Forex Calendar

Economic Calendar >> Add to your site


Tuesday, September 9, 2008

Types of Trading Charts

Let’s take a look at the three most popular types of charts:

  1. Line chart
  2. Bar chart
  3. Candlestick chart

Line Charts
A simple line chart draws a line from one closing price to the next closing price. When strung together with a line, we can see the general price movement of a currency pair over a period of time. Here is an example of a line chart for EUR/USD:

Bar Charts
A bar chart also shows closing prices, while simultaneously showing opening prices, as well as the highs and lows. The bottom of the vertical bar indicates the lowest traded price for that time period, while the top of the bar indicates the highest price paid. So, the vertical bar indicates the currency pair’s trading range as a whole. The horizontal hash on the left side of the bar is the opening price, and the right-side horizontal hash is the closing price.

Bar charts are also called “OHLC” charts, because they indicate the Open, the High, the Low, and the Close for that particular currency. Here’s an example of a price bar:

Open: The little horizontal line on the left is the opening price

High: The top of the vertical line defines the highest price of the time period

Low: The bottom of the vertical line defines the lowest price of the time period

Close: The little horizontal line on the right is the closing price

Candlestick Charts
Candlestick charts show the same information as a bar chart, but in a prettier graphic format. Candlestick bars still indicate the high-to-low range with a vertical line.

However, in candlestick charting, the larger block in the middle indicates the range between the opening and closing prices. Traditionally, if the block in the middle is filled or colored in, then the currency closed lower than it opened.

In the example below, the ‘filled color’ is black. For our ‘filled’ blocks, the top of the block is the opening price, and the bottom of the block is the closing price. If the closing price is higher than the opening price, then the block in the middle will be “white” or hollow or unfilled.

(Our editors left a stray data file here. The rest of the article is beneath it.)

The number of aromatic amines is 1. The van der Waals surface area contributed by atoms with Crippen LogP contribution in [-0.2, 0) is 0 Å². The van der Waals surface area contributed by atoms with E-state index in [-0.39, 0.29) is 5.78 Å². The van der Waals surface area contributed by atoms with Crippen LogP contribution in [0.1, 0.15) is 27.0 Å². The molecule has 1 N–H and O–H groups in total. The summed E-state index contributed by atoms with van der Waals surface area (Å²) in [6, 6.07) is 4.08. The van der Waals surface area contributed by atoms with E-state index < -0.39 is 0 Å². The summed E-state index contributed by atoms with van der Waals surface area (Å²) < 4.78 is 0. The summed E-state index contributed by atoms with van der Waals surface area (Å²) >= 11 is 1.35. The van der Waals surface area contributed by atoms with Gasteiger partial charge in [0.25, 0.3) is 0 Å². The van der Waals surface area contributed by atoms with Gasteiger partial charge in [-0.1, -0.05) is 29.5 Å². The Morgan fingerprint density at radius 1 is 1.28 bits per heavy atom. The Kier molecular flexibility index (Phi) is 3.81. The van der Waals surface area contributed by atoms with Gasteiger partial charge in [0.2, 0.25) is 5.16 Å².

I don’t like to use the traditional black and white candlesticks. I feel it’s easier to look at a chart that’s colored. A color television is much better than a black-and-white television, so why not in candlestick charts?

I simply substituted green instead of white, and red instead of black. This means that if the price closed higher than it opened, the candlestick would be green. If the price closed lower than it opened, the candlestick would be red. In our later lessons, you will see how using green and red candles will allow you to “see” things on the charts much quicker, such as uptrend/downtrends and possible reversal points.

The purpose of candlestick charting is strictly to serve as a visual aid, since the exact same information appears on an OHLC bar chart. The advantages of candlestick charting are:

  • Candlesticks are easy to interpret and it's a good place for a beginner to start figuring out chart analysis.
  • Candlesticks are easy to use. Your eyes adapt almost immediately to the information in the bar notation.
  • Candlesticks and candlestick patterns have cool names such as the shooting star, which helps you to remember what the pattern means.
  • Candlesticks are good at identifying marketing turning points – reversals from an uptrend to a downtrend or a downtrend to an up-trend. You will learn more about this later.

Now that you know why candlesticks are so cool, it’s time to let you know that we will be using candlestick charts for most, if not all of chart examples on this site.

There are three types of charts:

  • Line charts
  • Bar charts
  • Candlestick charts

  • “The best way to predict the future is to create it.”
    Peter F. Drucker

No comments: